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Ask for it, ask for it, did she ask for it? She usually doesn’t ask for anything, really. She knows not how to ask for help. She can help herself, she thinks. She didn’t ask, that one time, for a very sober man to follow her home at night asking if she was single and insisting that she was “troppo bella!” to be alone; she also didn’t ask, when in Rome, those two young men to roll down their car window and scream comments about the movement of her breasts as she was running to approach the tram. She didn’t ask, as a teenager, for her gym instructor to molest her repetitively for three years and make her believe it was all very normal. She didn’t ask to be filmed while giving a guy a blowjob and then learned from him that he’d sent it to his cousin because ‘he wants to jerk off to it too’. She didn’t ask to grow a sense of disgust for her own sexuality, and certainly didn’t ask for her body to be hypersexualised since the summer she grew boobs and a (very nice) ass. She didn’t ask older men, in her small hometown, to feel an all encompassing sense of ownership toward her body. She didn’t ask her ex-boyfriend to tell her what she could or couldn’t wear; she didn’t ask him to manipulate her into believing she was guilty of all male attention received, and a slut for flirting, dancing, fooling around. She didn’t ask that guy at the Camden bar, when she went home with him, to be so insisting as he continued to fuck her and whisper in her hear that she was loving it, that she needed to relax, though she kept saying it hurt. …


Here’s a stream of consciousness birthed during the first hours of my second lockdown, whilst experiencing a mixture of anger, fear, longing, and love — to only name a few. In the hopes that our hearts remain unconfined, so that our pain may be expressed shamelessly, and our passion may continue to fuel our vision, even in the dark.

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Lonely, lonely, lonely, sad… Crrrrr, crrrr, ugh. Screaming out loud, crying, laughing, dancing now, naked in the kitchen, alone. Is it seasonal depression? Is it the end of the world? Hysterical, I am being hysterical. Sorry, mom. I wasn’t raised to face adversity. Adversity in my face now, how ironic. Life lesson… Life teaches me, for pure chance, I am living. Experiencing a specific kind of universal truth that’s happened to reveal itself while I’m here. Proof? 2020. Isolation. Alienation. Ah… I thought maybe, we could smoke one last cigarette together? Before you go, goodbye, bus station, when will I see your face again? My solace, my happiness… The smell of your clothes, our childhood, refuge. Walking the streets, all together, crying again, raising arms and clenched fists, learning from each other, trying to understand what’s been left unsaid, what’s hurting… How many layers are there to this fuckedupness? Demanding for justice. The most noble of words. The most abstract. Eyes and hands and tits and buttocks and legs and bellies and long hair and piercings and tattoos and second-hand clothes and tight jeans, running. Suffering. Joy… Silence… Summer is over. Empty images passing by the unending regime of robotic screens. Here’s all I am supposed to be interested in. Infallible Instagram algorithme… But please, can I stay the night? I’ll sleep on the couch. There’s nothing I want to buy. If only, maybe, your company? You don’t know me very well, but see… Have a cup of coffee with me. I know of a place, a secret place, a place where it stops! The buying, you know? The lights, the fake digital smiles, the artificial smells, the white noise. If I want to leave my apartment I need to buy. To buy I need to want to buy. To buy I need money. …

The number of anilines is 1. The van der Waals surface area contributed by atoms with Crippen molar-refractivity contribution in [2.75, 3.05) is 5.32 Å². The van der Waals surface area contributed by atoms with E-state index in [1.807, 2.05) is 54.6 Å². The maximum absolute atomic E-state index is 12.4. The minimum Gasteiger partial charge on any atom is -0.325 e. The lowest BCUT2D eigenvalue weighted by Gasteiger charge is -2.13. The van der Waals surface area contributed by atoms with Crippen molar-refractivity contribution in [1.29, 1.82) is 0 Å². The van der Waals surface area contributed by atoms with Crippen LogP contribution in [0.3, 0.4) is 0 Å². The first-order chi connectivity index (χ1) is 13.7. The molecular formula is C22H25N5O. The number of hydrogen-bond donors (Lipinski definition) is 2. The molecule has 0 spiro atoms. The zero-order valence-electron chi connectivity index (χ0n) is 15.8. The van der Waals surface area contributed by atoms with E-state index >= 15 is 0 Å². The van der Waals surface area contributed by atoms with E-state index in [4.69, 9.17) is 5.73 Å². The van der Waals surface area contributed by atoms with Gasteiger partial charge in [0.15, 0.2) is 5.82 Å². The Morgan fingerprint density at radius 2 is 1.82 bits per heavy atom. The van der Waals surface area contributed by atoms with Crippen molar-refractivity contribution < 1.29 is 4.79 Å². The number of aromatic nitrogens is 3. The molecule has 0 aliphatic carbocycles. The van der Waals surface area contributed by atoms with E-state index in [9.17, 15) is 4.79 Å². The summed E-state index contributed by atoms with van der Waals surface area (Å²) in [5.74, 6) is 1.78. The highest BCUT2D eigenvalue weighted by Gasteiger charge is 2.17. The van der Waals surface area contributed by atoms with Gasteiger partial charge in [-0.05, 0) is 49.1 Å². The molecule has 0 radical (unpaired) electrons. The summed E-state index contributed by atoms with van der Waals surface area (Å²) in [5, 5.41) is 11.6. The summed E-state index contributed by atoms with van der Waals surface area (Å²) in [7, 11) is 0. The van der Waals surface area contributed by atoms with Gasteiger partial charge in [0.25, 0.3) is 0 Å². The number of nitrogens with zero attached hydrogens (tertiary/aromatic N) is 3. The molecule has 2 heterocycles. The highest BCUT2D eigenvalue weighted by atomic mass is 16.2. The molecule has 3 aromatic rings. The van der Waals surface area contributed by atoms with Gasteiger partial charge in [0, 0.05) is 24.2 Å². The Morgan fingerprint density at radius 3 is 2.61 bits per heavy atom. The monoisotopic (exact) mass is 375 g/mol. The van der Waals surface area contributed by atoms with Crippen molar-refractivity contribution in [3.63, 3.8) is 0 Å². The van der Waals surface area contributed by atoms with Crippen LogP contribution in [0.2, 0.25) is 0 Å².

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For all the times I thought cutting you off would’ve made me find happiness. I was so blind I thought you were the thing holding me back from living my life the way I wanted to. You were doing so much for me and I had nothing but hate for you. I apologize.

For all the times I looked at you in the mirror and squeezed you crying and screaming against you because I just wanted you to disappear, to look flat, like the girl on the covers, or the girl next door, and you would just hang and look at me with that soft, feminine, wise smile of yours. I never knew how much love you were showing me all along. …


On Growing Up with a Mentally Ill Parent and Choosing to Abandon the Victim Mentality

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I love my dad. He is a successful lawyer, taught me how to ride a bike, made me curious about travelling and diversity, shared with me his passion for culture, adventures, good books, and nature. He’s also one of the people who’ve hurt me the most, though he never meant to. My dad started struggling with mental health in his early twenties, and after having a few depression episodes he was diagnosed with bipolar disorder and was prescribed medication. I have never doubted his love or affection, yet his troubled relationship with feelings, his phases of depression combined with phases of hyperactivity, emotional instability and irrational expectations of my performances impacted me a great deal growing up. They sometimes still do, to be honest, even if I go to therapy and I am aware that he never meant to hurt me. …